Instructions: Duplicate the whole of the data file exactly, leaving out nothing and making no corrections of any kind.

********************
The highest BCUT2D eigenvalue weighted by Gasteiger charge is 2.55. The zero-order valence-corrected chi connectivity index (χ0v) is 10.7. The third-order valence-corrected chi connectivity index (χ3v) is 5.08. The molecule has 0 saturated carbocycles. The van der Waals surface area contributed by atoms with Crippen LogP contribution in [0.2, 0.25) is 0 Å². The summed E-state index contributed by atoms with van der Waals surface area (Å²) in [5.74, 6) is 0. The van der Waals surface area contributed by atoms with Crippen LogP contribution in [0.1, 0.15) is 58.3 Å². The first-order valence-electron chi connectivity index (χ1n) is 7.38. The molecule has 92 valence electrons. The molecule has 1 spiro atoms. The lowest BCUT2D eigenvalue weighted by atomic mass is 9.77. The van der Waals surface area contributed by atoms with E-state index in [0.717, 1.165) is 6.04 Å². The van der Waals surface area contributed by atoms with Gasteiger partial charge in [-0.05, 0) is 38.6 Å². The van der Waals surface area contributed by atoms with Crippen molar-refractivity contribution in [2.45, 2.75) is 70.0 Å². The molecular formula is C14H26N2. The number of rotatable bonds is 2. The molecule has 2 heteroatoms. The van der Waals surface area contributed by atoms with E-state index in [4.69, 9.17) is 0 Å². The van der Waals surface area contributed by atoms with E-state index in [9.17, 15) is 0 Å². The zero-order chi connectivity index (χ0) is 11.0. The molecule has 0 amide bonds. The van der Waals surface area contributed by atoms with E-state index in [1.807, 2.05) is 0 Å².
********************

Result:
The highest BCUT2D eigenvalue weighted by Gasteiger charge is 2.55. The zero-order valence-corrected chi connectivity index (χ0v) is 10.7. The third-order valence-corrected chi connectivity index (χ3v) is 5.08. The molecule has 0 saturated carbocycles. The van der Waals surface area contributed by atoms with Crippen LogP contribution in [0.2, 0.25) is 0 Å². The summed E-state index contributed by atoms with van der Waals surface area (Å²) in [5.74, 6) is 0. The van der Waals surface area contributed by atoms with Crippen LogP contribution in [0.1, 0.15) is 58.3 Å². The first-order valence-electron chi connectivity index (χ1n) is 7.38. The molecule has 92 valence electrons. The molecule has 1 spiro atoms. The lowest BCUT2D eigenvalue weighted by atomic mass is 9.77. The van der Waals surface area contributed by atoms with E-state index in [0.717, 1.165) is 6.04 Å². The van der Waals surface area contributed by atoms with Gasteiger partial charge in [-0.05, 0) is 38.6 Å². The van der Waals surface area contributed by atoms with Crippen molar-refractivity contribution in [2.45, 2.75) is 70.0 Å². The molecular formula is C14H26N2. The number of rotatable bonds is 2. The molecule has 2 heteroatoms. The van der Waals surface area contributed by atoms with E-state index in [4.69, 9.17) is 0 Å². The van der Waals surface area contributed by atoms with E-state index in [9.17, 15) is 0 Å². The zero-order chi connectivity index (χ0) is 11.0. The molecule has 0 amide bonds. The van der Waals surface area contributed by atoms with E-state index in [1.807, 2.05) is 0 Å².